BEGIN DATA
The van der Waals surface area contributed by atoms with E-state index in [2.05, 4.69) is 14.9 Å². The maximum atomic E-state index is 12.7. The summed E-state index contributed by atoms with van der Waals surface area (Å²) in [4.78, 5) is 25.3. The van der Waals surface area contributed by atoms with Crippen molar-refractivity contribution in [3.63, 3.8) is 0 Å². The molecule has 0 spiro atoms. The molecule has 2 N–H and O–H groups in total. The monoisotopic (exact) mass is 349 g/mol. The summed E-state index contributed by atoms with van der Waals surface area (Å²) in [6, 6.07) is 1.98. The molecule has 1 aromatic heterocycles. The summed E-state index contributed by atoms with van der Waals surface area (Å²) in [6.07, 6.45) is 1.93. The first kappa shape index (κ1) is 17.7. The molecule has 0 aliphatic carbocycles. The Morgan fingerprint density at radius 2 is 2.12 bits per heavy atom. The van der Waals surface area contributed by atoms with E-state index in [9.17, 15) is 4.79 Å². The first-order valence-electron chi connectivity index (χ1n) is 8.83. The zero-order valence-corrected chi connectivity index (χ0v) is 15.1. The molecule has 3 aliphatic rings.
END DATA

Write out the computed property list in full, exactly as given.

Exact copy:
The van der Waals surface area contributed by atoms with E-state index in [2.05, 4.69) is 14.9 Å². The maximum atomic E-state index is 12.7. The summed E-state index contributed by atoms with van der Waals surface area (Å²) in [4.78, 5) is 25.3. The van der Waals surface area contributed by atoms with Crippen molar-refractivity contribution in [3.63, 3.8) is 0 Å². The molecule has 0 spiro atoms. The molecule has 2 N–H and O–H groups in total. The monoisotopic (exact) mass is 349 g/mol. The summed E-state index contributed by atoms with van der Waals surface area (Å²) in [6, 6.07) is 1.98. The molecule has 1 aromatic heterocycles. The summed E-state index contributed by atoms with van der Waals surface area (Å²) in [6.07, 6.45) is 1.93. The first kappa shape index (κ1) is 17.7. The molecule has 0 aliphatic carbocycles. The Morgan fingerprint density at radius 2 is 2.12 bits per heavy atom. The van der Waals surface area contributed by atoms with E-state index in [9.17, 15) is 4.79 Å². The first-order valence-electron chi connectivity index (χ1n) is 8.83. The zero-order valence-corrected chi connectivity index (χ0v) is 15.1. The molecule has 3 aliphatic rings.